During oral arguments Wednesday, several U.S. Supreme Court justices hinted how they might rule in a case that some say could hinder states' healthcare reform efforts.
Gobeille v. Liberty Mutual Insurance Co. centers on whether a self-funded insurer should have to turn over certain information—such as on claims and member eligibility—to the state of Vermont for its all-payer database.
The state argues it needs the data to improve the cost and effectiveness of healthcare. It argues that a ruling against it could limit reform efforts not only in Vermont, but also in other states with similar databases. That could affect as many as 18 states, according to a recent New England Journal of Medicine article. About 63% of covered workers are enrolled in a plan that is either partially or totally self-funded, according to the Kaiser Family Foundation.
Liberty Mutual, however, says that the federal Employer Retirement Income Security Act, known as ERISA, protects it and its administrator from having to share that information. The insurer argues that ERISA pre-empts the state law, and that pre-emption is important because insurers would otherwise have to spend precious time and money navigating different states' laws for data collection, hurting both the insurers and their beneficiaries.
The American Hospital Association, American Medical Association and Association of American Medical Colleges, among others have filed briefs supporting Vermont in the case. Insurance industry group America's Health Insurance Plans and the U.S. Chamber of Commerce, among others, have filed briefs supporting the insurer.
During oral arguments Wednesday, Justice Stephen Breyer presented the most persistent line of questioning, repeatedly wondering why the state couldn't simply go to a federal agency such as the Labor Department or HHS for a rule allowing such data collection. Such a rule or regulation, Breyer argued, could solve the issue, allowing data collection without subjecting insurers to dozens of different state laws.
On one hand, Breyer said, states should be able to get the information, but “there is a problem of burden” for insurers.
“I think there are probably 100 or 200 people in the Department of Labor and HHS that could write (regulations) that reconcile these problems and allow both,” Breyer said. “I can't, because I'm a judge. So what I'm trying to figure out is how to interpret this statute in a way that achieves those objectives.”
If Breyer's line of reasoning were to carry the day that likely wouldn't bode well for Vermont in the case, acknowledged Mike Donofrio, general counsel for the Vermont Green Mountain Care Board, which appealed the case to the Supreme Court.
Donofrio called Breyer's line of questioning on the issue the most unexpected part of the oral arguments.
At least two other justices, however, expressed skepticism over Breyer's idea. Justice Antonin Scalia said it's not clear that a federal agency could eliminate the problem by simply giving states permission to collect data.
Justice Elena Kagan also said, “That sounds like a one-size-fits-all solution, and there's some value to states being able to think about their own healthcare needs.”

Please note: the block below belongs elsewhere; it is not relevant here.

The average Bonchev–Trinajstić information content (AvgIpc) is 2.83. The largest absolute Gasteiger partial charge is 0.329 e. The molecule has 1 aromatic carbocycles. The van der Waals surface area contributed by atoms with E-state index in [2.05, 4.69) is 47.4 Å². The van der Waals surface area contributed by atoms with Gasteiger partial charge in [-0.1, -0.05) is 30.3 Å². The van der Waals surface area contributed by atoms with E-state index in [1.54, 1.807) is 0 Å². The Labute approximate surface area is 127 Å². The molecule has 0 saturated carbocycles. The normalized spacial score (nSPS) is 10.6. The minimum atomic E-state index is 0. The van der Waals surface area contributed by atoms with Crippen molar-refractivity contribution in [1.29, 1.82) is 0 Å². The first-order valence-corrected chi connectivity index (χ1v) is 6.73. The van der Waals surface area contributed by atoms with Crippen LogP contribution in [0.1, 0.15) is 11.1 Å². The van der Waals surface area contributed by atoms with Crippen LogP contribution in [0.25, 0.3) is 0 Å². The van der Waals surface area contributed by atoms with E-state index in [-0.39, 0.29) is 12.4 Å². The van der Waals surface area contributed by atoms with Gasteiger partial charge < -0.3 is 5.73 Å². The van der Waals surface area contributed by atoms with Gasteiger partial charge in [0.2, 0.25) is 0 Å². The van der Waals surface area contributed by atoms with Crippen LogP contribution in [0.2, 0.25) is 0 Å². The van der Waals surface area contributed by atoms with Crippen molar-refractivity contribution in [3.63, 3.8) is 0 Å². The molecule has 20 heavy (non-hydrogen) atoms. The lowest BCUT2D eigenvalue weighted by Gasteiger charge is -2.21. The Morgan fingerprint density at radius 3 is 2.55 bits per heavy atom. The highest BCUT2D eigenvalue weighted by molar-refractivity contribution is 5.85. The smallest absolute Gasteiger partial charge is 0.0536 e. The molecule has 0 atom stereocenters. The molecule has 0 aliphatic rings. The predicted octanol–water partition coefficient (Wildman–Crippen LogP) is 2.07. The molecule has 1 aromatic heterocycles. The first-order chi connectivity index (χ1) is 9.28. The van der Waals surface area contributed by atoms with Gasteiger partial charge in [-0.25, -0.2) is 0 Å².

Kagan aimed many of her questions Wednesday morning at Seth Waxman, the attorney for Liberty Mutual. She questioned the burden on insurers of reporting such data to states.
Justice Sonia Sotomayor also wanted to know how easily insurers could gather and share such information. Waxman said it's not as simple as pressing a button.
“This requires that we keep records that we don't keep, and that we display them and provide information in ways that we don't, and that differ from one state to another,” Waxman said.
Meanwhile Vermont Solicitor General Bridget Asay said that the reporting and data collection seems complicated not because of anything Vermont has done, but rather because of standardized national procedures for how data is collected under the Health Insurance Portability and Accountability Act.
Scalia's questions also seemed to focus on what constituted a burden for insurers and seemed friendlier to the insurer's side of the argument, said Howard Shapiro, a partner at Proskauer who works on ERISA issues. But Shapiro cautioned, “It's always a mistake to try to read the tea leaves from the questions because the questions are designed to expand and explore intellectual points rather than to advertise how the justice is going to write his or her opinion.”
Overall, the justices seemed concerned Wednesday about issues on both sides of the case, said Steve Wojcik, vice president for public policy with the National Business Group on Health, an association representing large employers on healthcare and health benefits.
“The justices seemed sympathetic to the idea that this could open the floodgates to a very burdensome situation for ERISA plans,” Wojcik said. “On the other hand there was a feeling that the state has a legitimate right to this type of information.”
Wojcik called it a “very significant” case for ERISA because it could help define which state laws and regulations are pre-empted by the federal law.
Shapiro also said it's an important case “because we have this cauldron brewing both politically and socially about healthcare, and the advocates for the Vermont statute and for these other types of all-payer claims databases view this effort as a way to improve healthcare.”
A lower court, the 2nd U.S. Circuit Court of Appeals, already ruled in the case that ERISA does take precedence over state law, meaning Liberty Mutual's third-party administrator shouldn't have to turn over the data.